There’s no doubt that as a project, Mala in Cuba was ambitious from the outset: dubstep pioneer Mark Lawrence, spurred on by Gilles Peterson travelled to Havana in a bid to excavate the sounds of the city, working with traditional Cuban musicians in a bid to fold the spry and complex polyrhythms of the Caribbean country into the smoked out and paranoid musical palette of UK bass music. The result was mixed but of all the experiments, “Cuba Electronic” is perhaps the most successful—precisely because it draws upon the Cuban capital’s status as a sprawling urban centre. The complex hand drum patterns augment rather than diffuse the creeping claustrophobia, punctuated by hollow and unplaceable rasps that lend a sharp sense of dread. There’s no organic/electronic dichotomy here: all elements are distorted, manipulated so that they bleed into each other until it’s impossible to unpick the elements from the tense whole.
Swimming Pools (Drank) by Kendrick Lamar
Released on Good Kid M.A.A.D. City by Aftermath Entertainment/Interscope
Pour up, drank, head shot, drank
Sit down, drank, stand up, drank
Pass out, drank, wake up, drank
Faded, drank, faded, drank
Albums of 2012 (no particular order)
– Lee Gamble, Diversions 1994 – 1996
– Trust, TRST
– Jessie Ware, Devotion
– Dean Blunt and Inga Copeland, Black is Beautiful
– Daphni, Jiaolong
– Le1f, Dark York
– SchneiderTM, Construction Sounds
– Toy, TOY
– John Talabot, Fin
– Andy Stott, Numb
– Silent Servent, Negative Fascination
– Angel Haze, Reservations
– Jam City, Classical Curves
I came up in the mid-nineties jungle scene, going to parties every week back when Toronto had the biggest rave scene outside of London. From that entry point I worked backwards, musically speaking, with my taste diversifying into The Orb and Basic Channel until I eventually arrived at reggae and dancehall. Caribbean music has been entrenched within the club culture in Montreal and Toronto for a long time because, demographically, these two cities are the most popular destinations for Caribbean emigrants after the UK. This combination of my hometown’s cultural history and my own personal musical narrative ensured that it was Mala, of all the dubstep originators, who resonated with me. Listen to his early Digital Mystikz records like “Anti War Dub” and you can hear how he wears the reggae soundsystem history and drama on his sonic sleeve.
Maybe it was because of my roots background, but my excitement about this record was tempered by concern when I read about the concept of Mala travelling to Cuba with Gilles Peterson to collaborate with local musicians. I actually envisioned an Indiana Jones style map in my mind connecting musical bloodlines and you can clearly trace a path from everything that is happening within electronic dance music directly from the Caribbean; from when islanders first heard American R&B on the the radio, creating their own version, embedding the source code into their culture, exporting it with immigration to the UK, and having it mutate as it spreads across the continent and eventually return to the US. It’s like a low-speed one-watt modem intercontinental exchange. That said, while cross-pollination is a key part of any sound’s development, we can all think of examples where the signal is jammed; where poorly implemented cultural tourism forces roots music into a dance context and leaves us with horrible things like Gotan Project.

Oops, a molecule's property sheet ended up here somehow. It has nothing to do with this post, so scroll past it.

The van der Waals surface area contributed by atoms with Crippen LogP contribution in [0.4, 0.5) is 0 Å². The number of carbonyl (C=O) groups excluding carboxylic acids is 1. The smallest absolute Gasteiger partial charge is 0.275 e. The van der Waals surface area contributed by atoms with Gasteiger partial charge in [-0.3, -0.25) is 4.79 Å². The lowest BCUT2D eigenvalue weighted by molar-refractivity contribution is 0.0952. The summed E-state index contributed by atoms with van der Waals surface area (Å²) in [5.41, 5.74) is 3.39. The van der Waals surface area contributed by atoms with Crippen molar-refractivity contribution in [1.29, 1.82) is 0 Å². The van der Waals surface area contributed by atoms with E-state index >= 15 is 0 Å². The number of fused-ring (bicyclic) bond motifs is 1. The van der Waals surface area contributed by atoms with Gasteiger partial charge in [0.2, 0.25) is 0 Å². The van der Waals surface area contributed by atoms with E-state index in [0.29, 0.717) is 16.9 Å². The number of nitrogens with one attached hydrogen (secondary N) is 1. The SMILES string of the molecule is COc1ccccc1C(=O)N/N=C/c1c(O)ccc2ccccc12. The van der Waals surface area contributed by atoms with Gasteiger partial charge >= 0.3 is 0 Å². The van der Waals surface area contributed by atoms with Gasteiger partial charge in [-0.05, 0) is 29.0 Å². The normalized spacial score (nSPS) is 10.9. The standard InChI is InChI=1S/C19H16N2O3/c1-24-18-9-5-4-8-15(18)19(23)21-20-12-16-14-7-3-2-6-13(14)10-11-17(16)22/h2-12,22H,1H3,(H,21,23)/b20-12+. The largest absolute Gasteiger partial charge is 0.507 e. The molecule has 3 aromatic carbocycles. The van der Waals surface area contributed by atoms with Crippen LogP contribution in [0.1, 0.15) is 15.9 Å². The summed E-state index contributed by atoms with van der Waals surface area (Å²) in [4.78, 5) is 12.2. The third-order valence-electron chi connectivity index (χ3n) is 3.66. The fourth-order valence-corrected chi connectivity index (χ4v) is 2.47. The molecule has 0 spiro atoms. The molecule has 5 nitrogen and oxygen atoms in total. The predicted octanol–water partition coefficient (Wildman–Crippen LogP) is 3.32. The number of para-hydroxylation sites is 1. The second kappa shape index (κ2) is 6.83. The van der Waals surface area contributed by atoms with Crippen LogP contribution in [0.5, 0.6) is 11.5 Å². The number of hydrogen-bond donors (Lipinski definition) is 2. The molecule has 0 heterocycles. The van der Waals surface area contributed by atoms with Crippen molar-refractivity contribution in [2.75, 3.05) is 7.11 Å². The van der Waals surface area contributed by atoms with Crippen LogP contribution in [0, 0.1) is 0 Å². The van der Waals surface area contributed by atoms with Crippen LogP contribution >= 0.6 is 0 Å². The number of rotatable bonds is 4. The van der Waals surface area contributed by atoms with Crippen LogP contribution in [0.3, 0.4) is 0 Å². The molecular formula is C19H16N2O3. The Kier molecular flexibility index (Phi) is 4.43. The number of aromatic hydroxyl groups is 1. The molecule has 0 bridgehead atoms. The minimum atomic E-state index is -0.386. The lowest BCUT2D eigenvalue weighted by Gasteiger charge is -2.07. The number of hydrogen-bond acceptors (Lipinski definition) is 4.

Thankfully, on Mala in Cuba, you hear both sides of the equation. Mala doesn’t sample distinctive percussion or melodies only to dump them in a square electronic framework. It’s more symbiotic than that. I find myself drifting away in the music, drawn into an acoustic element, only for the horns to burst into a massive delay cloud. Or I would be zoning in on this half-step beat, when suddenly a flourish of real instruments would emerge from this robotic soup. In some songs you can isolate individual voices that are being fed into the overall conversation between production and instruments: it’s physically impossible, for example, for somebody playing acoustically to generate frequencies at a high volume at 10 Hz – 20 Hz where all of the sub bass happens, so that’s Mala’s doing. He produces the extremely rigid “motorik” rhythms that shape the percussion; listen closely to the inky malevolence of “Cuban Electronic” and you can discern how straight the musicians are playing—or being cut up. On the kinetic “Tribal” however, it works the other way around, with the musicians finding rhythms and tempos Mala probably never would have arrived at on his own.
Listening to the record late one night, it occurred to me that this is the first album since Roni Size and Reprazent’s New Forms that I’ve heard differing influences become so brilliantly amalgamated. To me, this album is the first time that this generation of dubstep producers have really touched on and worked with original soundsystem culture. In short, it feels like the circle is complete. ~
Canadian Scott Monteith, aka Deadbeat, is a Berlin-based deephouse and dubtechno producer. In 2011 he founded his own label BLKRTZ. His latest album, Eight, was released this September. Mala in Cuba is out on Gilles Peterson’s Brownswood Recordings.
This text appeared first in Electronic Beats Magazine N° 31 (Fall 2012). Read the full issue on issuu.com: